I do not know why these boats have been abandoned. Maybe they no longer serve any purpose, maybe tho owners are gone out of business or have gotten too old.

Claddagh is an area close to the centre of Galway city, where the Corrib River meets Galway Bay. It was formerly a fishing village, just outside the old city walls. It is just across the river from the Spanish Arch, which was the location of regular fish markets where the locals supplied the city with seafood as recently as the end of the 19th century.

People have been gathering seafood and fishing from the area for millennia. It is one of the oldest former fishing villages in Ireland - its existence having been recorded since the arrival of Christianity in the 5th century.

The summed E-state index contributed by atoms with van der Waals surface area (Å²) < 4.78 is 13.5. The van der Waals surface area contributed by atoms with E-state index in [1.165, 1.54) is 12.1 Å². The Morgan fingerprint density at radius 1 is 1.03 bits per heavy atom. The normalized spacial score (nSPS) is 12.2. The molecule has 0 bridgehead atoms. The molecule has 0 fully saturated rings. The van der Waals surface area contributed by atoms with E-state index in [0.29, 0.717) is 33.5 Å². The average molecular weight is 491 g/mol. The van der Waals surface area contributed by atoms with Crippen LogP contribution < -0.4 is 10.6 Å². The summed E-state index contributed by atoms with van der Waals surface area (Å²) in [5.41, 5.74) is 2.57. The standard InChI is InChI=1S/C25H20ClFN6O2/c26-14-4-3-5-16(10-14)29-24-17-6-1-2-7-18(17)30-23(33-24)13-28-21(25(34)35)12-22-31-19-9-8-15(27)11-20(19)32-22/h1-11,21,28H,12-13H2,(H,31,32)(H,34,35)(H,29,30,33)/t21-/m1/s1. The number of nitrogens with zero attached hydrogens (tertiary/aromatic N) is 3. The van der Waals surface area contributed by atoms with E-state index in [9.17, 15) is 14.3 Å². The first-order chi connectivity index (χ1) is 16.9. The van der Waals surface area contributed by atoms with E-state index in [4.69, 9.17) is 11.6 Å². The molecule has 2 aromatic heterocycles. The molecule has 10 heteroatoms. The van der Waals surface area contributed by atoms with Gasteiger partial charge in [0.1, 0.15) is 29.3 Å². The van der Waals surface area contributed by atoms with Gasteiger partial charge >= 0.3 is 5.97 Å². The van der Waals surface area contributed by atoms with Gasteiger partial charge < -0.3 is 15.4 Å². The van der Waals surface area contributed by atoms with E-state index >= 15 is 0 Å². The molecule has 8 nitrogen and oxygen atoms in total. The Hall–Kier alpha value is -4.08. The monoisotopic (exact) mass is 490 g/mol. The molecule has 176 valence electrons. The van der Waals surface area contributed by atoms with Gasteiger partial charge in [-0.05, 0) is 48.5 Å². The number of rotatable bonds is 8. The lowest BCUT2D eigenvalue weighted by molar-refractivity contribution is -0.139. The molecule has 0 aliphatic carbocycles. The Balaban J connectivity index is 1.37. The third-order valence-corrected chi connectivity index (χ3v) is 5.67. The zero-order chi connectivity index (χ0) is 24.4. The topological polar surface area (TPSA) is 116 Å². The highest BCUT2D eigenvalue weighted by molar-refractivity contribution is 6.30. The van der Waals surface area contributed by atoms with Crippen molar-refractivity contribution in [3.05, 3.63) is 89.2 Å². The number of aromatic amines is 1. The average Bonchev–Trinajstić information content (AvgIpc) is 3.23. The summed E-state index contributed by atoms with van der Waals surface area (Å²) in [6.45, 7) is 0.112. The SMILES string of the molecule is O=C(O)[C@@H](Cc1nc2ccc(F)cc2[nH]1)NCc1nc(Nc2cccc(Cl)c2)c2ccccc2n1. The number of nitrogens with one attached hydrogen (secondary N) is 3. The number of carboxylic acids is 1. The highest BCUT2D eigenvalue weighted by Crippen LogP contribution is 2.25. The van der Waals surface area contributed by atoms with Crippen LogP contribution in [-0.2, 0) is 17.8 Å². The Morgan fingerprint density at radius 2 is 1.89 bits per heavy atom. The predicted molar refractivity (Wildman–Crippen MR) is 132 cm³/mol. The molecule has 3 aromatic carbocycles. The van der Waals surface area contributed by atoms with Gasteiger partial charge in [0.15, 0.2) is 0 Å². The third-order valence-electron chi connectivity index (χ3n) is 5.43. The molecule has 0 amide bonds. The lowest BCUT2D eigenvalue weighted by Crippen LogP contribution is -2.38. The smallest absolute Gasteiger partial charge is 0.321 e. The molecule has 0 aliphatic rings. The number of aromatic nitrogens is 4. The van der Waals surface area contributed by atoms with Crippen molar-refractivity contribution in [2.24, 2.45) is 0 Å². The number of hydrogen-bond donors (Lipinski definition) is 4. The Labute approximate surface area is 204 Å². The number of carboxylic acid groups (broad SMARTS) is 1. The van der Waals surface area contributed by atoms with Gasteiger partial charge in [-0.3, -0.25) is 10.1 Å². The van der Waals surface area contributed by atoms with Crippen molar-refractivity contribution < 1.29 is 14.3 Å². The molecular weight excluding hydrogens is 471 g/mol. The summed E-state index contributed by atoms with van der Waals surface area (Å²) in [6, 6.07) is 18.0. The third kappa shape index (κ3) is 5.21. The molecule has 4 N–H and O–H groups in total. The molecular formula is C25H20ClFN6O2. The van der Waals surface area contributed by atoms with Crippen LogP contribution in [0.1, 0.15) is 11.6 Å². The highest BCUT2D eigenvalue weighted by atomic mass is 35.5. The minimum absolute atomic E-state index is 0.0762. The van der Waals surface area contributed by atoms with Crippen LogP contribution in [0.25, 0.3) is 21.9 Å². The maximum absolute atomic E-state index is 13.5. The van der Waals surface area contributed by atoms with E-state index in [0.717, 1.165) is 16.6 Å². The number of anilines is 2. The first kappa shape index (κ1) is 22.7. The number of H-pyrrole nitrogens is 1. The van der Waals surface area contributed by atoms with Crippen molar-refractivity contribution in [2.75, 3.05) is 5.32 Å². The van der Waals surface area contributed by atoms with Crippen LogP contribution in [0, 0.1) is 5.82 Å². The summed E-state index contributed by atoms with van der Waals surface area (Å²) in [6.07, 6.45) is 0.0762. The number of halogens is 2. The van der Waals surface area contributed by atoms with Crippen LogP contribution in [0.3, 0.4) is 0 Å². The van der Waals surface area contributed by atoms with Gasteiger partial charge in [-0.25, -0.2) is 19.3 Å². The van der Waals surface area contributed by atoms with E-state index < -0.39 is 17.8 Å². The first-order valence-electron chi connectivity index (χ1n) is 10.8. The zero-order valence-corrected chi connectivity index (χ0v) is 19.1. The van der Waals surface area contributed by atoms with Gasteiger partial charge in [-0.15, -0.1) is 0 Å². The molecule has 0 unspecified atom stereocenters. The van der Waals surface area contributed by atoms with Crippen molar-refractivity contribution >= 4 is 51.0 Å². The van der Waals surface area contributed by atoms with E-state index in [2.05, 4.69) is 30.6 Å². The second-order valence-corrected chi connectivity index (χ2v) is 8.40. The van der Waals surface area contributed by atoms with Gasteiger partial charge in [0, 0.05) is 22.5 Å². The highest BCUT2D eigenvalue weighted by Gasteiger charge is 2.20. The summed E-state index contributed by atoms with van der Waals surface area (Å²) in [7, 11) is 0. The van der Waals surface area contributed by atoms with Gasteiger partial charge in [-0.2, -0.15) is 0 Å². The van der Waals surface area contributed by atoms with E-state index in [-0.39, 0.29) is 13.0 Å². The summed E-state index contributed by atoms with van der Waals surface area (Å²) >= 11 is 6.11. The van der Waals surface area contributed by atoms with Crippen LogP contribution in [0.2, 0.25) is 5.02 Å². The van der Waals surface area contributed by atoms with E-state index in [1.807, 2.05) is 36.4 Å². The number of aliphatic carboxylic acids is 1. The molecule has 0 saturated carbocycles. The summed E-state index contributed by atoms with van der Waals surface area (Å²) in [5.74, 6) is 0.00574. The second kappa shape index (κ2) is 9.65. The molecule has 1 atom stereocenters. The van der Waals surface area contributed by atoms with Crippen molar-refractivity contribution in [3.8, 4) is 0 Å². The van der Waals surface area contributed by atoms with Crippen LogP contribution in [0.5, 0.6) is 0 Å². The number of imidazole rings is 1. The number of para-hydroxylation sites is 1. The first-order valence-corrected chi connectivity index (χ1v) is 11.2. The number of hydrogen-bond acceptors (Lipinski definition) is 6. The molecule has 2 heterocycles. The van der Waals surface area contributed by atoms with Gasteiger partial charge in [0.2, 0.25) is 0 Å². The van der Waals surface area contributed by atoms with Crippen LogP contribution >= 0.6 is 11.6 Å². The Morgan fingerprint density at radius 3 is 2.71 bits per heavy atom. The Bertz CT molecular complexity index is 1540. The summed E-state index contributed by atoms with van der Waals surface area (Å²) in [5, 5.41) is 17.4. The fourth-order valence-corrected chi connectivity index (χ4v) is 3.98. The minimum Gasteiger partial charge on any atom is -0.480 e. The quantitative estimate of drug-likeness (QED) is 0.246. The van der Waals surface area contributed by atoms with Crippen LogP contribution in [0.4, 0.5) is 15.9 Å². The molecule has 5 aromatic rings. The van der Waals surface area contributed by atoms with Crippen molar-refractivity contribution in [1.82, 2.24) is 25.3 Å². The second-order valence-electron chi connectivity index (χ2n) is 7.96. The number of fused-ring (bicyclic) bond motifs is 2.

During the 19th century the Claddagh attracted many visitors, including writers who spread its fame. The original village of thatched cottages was razed in the 1930s and replaced by a council-housing scheme.

The Claddagh is most famous internationally for the Claddagh ring, which is popular among those of Irish heritage as both a friendship and wedding ring. This traditional design consists of two clasped hands holding a crowned heart, and symbolises love, friendship and loyalty.

The Claddagh area contains a national school, Community Centre and a Catholic Church as well as the new Claddagh Arts Centre.

Note: The Dominican Fathers founded the Piscatorial School on Claddagh Quay in 1846 to help educate the local children but during my visit I noticed that the building was for sale. “Joint agents GVA Donal O Buachalla and Power & Associates are guiding €500,000 for the three-storey listed building dating from 1846 which extends to 303sq m (3,260sq ft) and stands on a paved rectangular shaped site of 446sq m (0.11 of an acre). The distinctive building is being sold on behalf of the Dominican Fathers who have a church, priory and community hall close by. “

Notable natives of the area include Thomas Grady, recipient of the Victoria Cross.